CONTOUR (2012)

CONTOUR (2012)

for wind quintet

instrumentation: fl*, ob*, cl*, fg*, cor
duration: 13 min
première: June 6, 2012 Hochschule für Musik Saarbrücken, Germany
Members of Deutsche Radio Philharmonie Saarbrücken Kaiserslautern

CONTOUR (2012)

for instrumental quintet

instrumentation: ob*, cl*, fg*, cor, tr*
duration: 13 min
première: April 30, 2016, HfMDK Frankfurt am Main, Germany
Ensemble Modern

CONTOUR

score preview

CONTOUR

score preview

CONTOUR

(excerpt)

April 16, 2016, Philharmonie de Paris, France
Ensemble intercontemporain: Sophie Cherrier, Didier Pateau, Jérôme Comte, Paul Riveaux, Jens McManama
Produced by Ensemble intercontemporain

Additional performances

September 15, 2018, HfMDK Frankfurt am Main, Germany
International Ensemble Modern Academy
June 27, 2018, Kölner Philharmonie, Germany
International Ensemble Modern Academy
June 22, 2018, Universität Kassel, Germany
International Ensemble Modern Academy
May 17, 2017, Klangspuren Schwaz, Innsbruck, Austria
Ensemble Windkraft
April 24, 2017, Zagreb Biennale, Croatia
Ensemble Modern
April 10, 2017, Elbphilharmonie Hamburg, Germany
Ensemble Modern
May 26, 2016, Concert Hall of the Central Conservatory of Music, Beijing, China
Ensemble Modern
May 6, 2016, Royal Conservatoire of Scotland, Stevenson Hall, UK
Ensemble Modern
April 16, 2016, Philharmonie de Paris, France
Ensemble Intercontemporain
December 5, 2018, Radiokulturhaus Wien, Austria
Slowind woodwind quintet
November 15, 2018, Slovenian Philharmonic, Ljubljana, Slovenia
Slowind woodwind quintet
November 18, 2015, Narodni Dom Maribor, Slovenia
Slowind woodwind quintet
October 19, 2015, Slovenian Philharmonic, Ljubljana, Slovenia
Slowind woodwind quintet
June 13, 2015, Villa Romana Concert Series, Florence, Italy
Slowind woodwind quintet
October 26, 2013, CampusOne Karlsruhe, Germany
Ensemble TEMA

VIDEO

CONTOUR: Full recording
April 30, 2016, HfMDK Frankfurt am Main
Ensemble Modern

CONTOUR: Full recording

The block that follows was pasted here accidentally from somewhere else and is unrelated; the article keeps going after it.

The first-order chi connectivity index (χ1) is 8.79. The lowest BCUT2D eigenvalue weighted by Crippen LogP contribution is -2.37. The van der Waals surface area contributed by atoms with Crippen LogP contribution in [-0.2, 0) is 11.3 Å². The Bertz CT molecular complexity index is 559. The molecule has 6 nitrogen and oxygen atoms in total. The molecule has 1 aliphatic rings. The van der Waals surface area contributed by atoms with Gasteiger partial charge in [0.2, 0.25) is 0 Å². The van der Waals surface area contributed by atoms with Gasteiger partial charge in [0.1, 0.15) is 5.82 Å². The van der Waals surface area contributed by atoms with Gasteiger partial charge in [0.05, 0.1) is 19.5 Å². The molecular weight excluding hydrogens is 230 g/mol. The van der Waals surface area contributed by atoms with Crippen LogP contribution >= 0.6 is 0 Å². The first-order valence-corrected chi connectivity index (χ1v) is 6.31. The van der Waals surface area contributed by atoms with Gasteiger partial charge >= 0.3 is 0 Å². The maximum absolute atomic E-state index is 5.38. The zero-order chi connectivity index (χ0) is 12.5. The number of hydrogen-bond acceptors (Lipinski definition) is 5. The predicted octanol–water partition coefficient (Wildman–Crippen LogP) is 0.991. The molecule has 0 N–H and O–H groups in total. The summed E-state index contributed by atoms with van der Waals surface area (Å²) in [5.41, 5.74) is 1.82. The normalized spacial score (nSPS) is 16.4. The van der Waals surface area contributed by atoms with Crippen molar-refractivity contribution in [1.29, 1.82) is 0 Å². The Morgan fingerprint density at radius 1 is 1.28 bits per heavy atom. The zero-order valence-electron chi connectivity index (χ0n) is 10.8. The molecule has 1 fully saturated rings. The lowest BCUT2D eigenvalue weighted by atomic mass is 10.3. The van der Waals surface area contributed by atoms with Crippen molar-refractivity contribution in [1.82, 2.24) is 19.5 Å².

April 10, 2016, HfMDK Frankfurt am Main
Ensemble Modern

ABOUT

At the heart of CONTOUR lies a series of mosaic-like structures, in which each of the five instruments contributes to a single overall sound texture. The individual notes serve as “atoms” within an “irregular periodicity”, perhaps comparable to ocean waves, all of which may look very much alike, but which in fact differ subtly from one to the next. Another comparison might be with the silhouette of a mountain range, which, while consisting in reality of a mass of different points at varying distances from the viewer, appears from afar to be a single, uninterrupted contour.

The mosaic structures are presented in CONTOUR in varying “distances” and perspectives. At the opening, the individual impulses and gestures of each instrument appear sparsely, each able to be heard and savoured for itself. Soon, however, the single events accumulate into a dense flow that draws the listener along irresistibly, while always containing just too much information to be entirely comprehensible. Even within the denser ensemble passages, however, there is variation and clarity, with instruments at times splitting off into groups that present a single, audible “contour”. A particularly prominent role is played by the pairing of piccolo and contrabassoon.

Alwyn Tomas Westbrooke

At the heart of CONTOUR lies a series of mosaic-like structures, in which each of the five instruments contributes to a single overall sound texture. The individual notes serve as “atoms” within an “irregular periodicity”, perhaps comparable to ocean waves, all of which may look very much alike, but which in fact differ subtly from one to the next. Another comparison might be with the silhouette of a mountain range, which, while consisting in reality of a mass of different points at varying distances from the viewer, appears from afar to be a single, uninterrupted contour.

The mosaic structures are presented in CONTOUR in varying “distances” and perspectives. At the opening, the individual impulses and gestures of each instrument appear sparsely, each able to be heard and savoured for itself. Soon, however, the single events accumulate into a dense flow that draws the listener along irresistibly, while always containing just too much information to be entirely comprehensible. Even within the denser ensemble passages, however, there is variation and clarity, with instruments at times splitting off into groups that present a single, audible “contour”. A particularly prominent role is played by the pairing of piccolo and contrabassoon.

Alwyn Tomas Westbrooke

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